Treating HIV With Atripla (Tenofovir, Emtricitabine and Efavirenz)

Combination HIV Pill Among Most Prescribed Worldwide

Atripla is a single-pill, fixed-dose combination (FDC) drug comprised of three antiretroviral agents: tenofovir, emtricitabine, and efavirenz.

Tenofovir and emtricitabine are both classified as nucleotide reverse transcriptase inhibitors and are independently marketed as Viread (tenofovir), Emtriva (emtricitabine, FTC), and the co-formulated FDC Truvada (tenofovir + emtricitabine). Efavirenz is, by contrast, is a non-nucleoside reverse transcriptase inhibitor and is commercially marketed as Sustiva (efavirenz).

Atripla was licensed by the U.S. Food and Drug Administration (FDA) on June 12, 2012, and was the first once-daily, three-in-one drug approved for use in the treatment of HIV for adults and children ages 12 years and older.

Until 2015, Atripla was positioned as a preferred, first-line HIV treatment in the U.S, with nearly one-third of all patients prescribed the drug. Newer next-generation drugs (which boasted fewer side effects and better durability) eventually moved Atripla from the "recommended" drug list to its current "alternative" first-line status.

There is currently no generic alternative for Atripla in the U.S.

Atripla pills spilling out of a pill bottle

NIAID / Flickr / CC BY 2.0


Atripla is a co-formulated tablet comprised of 300mg tenofovir disoproxil fumarate, 200mg emtricitabine, and 600mg of efavirenz. The pink, oblong tablet is film-coated and embossed on one side with the number "123."


For adults and children 12 years or older who weigh at least 87 lbs (40kg): one tablet taken orally on an empty stomach, ideally at bedtime (due to the dizziness that may arise as a result of the efavirenz component). 

For patients taking rifampin (used frequently in the treatment of tuberculosis coinfection) who weigh at least 110 lbs (50kg): one Atripla tablet and one tablet of Sustiva (efavirenz) taken orally, again on an empty stomach and ideally at bedtime.

Side Effects

The most common side effects associated with Atripla use (occurring in at least 5% of cases) include:

  • Nausea
  • Diarrhea
  • Fatigue
  • Sinusitis
  • Headache
  • Dizziness
  • Depression
  • Insomnia
  • Abnormal dreams
  • Rash

Most of the symptoms are generally short-lasting, often resolving themselves within a week or two. Some of the central nervous system disturbances, like dizziness, may sometimes take longer to resolve, although taking the pills at night, just before bedtime, tends to alleviate the symptoms significantly.


  • Antifungal medication: Vrend (voriconazole)
  • Hepatitis B medication: Hepsera (adefovir)
  • Ergot derivatives (including Wigraine and Cafergot)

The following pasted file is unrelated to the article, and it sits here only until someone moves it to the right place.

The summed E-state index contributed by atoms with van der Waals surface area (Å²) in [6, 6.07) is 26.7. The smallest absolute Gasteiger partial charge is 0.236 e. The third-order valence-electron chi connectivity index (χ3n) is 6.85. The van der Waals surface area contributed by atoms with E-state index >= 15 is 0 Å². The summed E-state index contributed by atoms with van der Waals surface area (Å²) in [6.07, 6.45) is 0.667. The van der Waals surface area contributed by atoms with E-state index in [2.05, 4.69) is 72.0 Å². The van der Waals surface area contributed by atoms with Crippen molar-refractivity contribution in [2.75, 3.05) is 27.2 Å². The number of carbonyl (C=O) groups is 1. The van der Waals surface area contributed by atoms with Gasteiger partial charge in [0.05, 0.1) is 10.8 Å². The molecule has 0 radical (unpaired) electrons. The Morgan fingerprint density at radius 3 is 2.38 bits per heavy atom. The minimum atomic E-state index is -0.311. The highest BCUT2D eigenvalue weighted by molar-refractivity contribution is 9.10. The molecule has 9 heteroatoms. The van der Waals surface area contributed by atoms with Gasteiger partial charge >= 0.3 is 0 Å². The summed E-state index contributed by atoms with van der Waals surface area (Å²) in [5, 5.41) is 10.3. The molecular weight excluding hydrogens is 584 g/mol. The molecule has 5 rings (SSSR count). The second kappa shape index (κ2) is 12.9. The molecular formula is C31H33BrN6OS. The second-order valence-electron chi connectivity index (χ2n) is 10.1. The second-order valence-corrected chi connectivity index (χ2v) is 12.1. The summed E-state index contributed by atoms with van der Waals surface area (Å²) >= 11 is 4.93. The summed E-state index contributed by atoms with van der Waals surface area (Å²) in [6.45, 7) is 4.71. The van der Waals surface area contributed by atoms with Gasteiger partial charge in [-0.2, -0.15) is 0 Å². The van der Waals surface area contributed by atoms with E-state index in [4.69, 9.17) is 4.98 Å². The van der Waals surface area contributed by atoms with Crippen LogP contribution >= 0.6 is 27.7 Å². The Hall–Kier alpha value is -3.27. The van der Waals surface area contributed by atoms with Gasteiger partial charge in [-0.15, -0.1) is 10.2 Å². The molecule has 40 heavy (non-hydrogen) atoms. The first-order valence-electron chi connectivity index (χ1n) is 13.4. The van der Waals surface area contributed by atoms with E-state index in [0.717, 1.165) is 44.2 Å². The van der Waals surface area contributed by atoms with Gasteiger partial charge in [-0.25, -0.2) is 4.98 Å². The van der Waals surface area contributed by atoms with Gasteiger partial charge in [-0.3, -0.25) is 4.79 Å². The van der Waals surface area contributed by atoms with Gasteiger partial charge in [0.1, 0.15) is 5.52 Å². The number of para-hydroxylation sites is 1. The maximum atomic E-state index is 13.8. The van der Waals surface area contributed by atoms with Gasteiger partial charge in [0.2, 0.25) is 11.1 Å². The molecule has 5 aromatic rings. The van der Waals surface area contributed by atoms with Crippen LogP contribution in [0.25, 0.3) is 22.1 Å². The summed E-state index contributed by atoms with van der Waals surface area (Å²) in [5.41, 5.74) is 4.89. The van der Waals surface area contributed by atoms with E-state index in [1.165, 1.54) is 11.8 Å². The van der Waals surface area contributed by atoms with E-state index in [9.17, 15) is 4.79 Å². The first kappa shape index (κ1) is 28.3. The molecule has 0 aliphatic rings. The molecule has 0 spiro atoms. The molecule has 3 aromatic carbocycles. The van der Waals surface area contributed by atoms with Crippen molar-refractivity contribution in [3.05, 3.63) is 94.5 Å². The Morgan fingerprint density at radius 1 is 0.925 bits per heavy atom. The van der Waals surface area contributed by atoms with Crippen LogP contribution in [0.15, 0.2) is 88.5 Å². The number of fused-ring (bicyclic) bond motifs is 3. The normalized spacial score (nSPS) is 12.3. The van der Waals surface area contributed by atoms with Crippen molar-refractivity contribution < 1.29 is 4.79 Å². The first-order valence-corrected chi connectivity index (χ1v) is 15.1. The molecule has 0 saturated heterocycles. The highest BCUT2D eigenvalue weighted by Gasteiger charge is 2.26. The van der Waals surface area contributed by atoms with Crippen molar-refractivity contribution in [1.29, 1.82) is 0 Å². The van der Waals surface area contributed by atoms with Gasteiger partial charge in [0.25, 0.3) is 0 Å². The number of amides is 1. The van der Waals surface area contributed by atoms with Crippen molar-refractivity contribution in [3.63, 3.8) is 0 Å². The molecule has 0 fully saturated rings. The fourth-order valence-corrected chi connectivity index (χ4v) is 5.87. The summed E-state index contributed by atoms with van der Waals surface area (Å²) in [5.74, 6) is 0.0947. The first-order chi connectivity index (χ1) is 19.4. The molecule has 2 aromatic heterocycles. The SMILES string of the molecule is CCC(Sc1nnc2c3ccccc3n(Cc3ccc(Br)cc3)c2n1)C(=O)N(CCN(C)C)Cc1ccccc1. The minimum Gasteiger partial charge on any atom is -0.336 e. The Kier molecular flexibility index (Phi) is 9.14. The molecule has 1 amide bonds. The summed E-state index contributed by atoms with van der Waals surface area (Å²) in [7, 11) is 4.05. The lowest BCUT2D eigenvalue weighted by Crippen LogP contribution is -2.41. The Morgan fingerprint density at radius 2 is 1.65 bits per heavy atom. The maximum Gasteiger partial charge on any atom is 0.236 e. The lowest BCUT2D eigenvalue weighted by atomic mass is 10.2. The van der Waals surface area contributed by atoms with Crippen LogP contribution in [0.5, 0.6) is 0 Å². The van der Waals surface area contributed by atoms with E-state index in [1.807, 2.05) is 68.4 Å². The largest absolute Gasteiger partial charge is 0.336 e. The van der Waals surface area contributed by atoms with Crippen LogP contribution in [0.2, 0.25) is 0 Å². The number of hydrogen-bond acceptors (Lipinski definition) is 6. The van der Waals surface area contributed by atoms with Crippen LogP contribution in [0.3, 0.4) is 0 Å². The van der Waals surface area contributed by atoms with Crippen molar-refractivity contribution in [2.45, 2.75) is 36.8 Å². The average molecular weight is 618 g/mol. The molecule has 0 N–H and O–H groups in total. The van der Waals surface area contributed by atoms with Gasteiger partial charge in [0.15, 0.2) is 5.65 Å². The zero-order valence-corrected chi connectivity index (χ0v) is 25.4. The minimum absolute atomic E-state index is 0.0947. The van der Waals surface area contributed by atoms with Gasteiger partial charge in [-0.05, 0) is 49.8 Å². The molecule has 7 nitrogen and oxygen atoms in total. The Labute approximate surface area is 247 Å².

• Calcium channel blockers: Vascor (bedripil), Propulsid (cisapride), Orap (pimozide)
  • St. John's Wort

Treatment Considerations

Patients who have had experienced previous, strong hypersensitivity reactions to Sustiva (including severe or eruptive rash) should not be prescribed Atripla.

Atripla should be used with care in patients with a history of renal (kidney) impairment. Always assess estimated creatinine clearance before initiating treatment. In patients with a risk of renal dysfunction, include estimated creatinine clearance, serum phosphorus, urine glucose, and urine protein when monitoring. Atripla should not be used in patients with an estimated creatinine clearance below 50mL/minute.

Monitor liver function tests in hepatic patients with underlying liver disease, including hepatitis B and hepatitis C. Atripla is not recommended in patients with moderate to severe liver impairment. Use with caution in patients with mild liver impairment.

The efavirenz component in Atripla has been associated with fetal abnormalities in a number of animal studies. While there is still contention as to whether efavirenz poses any real risk in humans, it is recommended Atripla be avoided during pregnancy), particularly during the first trimester. Mothers are also advised not to breastfeed while taking Atripla.

Atripla should be prescribed with caution in people who have seizures, as well as those with schizophrenia, clinical depression, or other mental disorders. The efavirenz component is known to affect the central nervous system, resulting in dizziness, vivid dreams, unsteadiness, and disorientation in some people.

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Article Sources
Verywell Health uses only high-quality sources, including peer-reviewed studies, to support the facts within our articles. Read our editorial process to learn more about how we fact-check and keep our content accurate, reliable, and trustworthy.
  • Bristol Myers Squibb. Highlights of Prescribing Information - ATRIPLA. 2006.

  • U.S. Food and Drug Administration (FDA). FDA Approves the First Once-a-Day, Three Drug Combination for Treatment of HIV-1. Silver Spring, Maryland; press release issued August 2, 2004.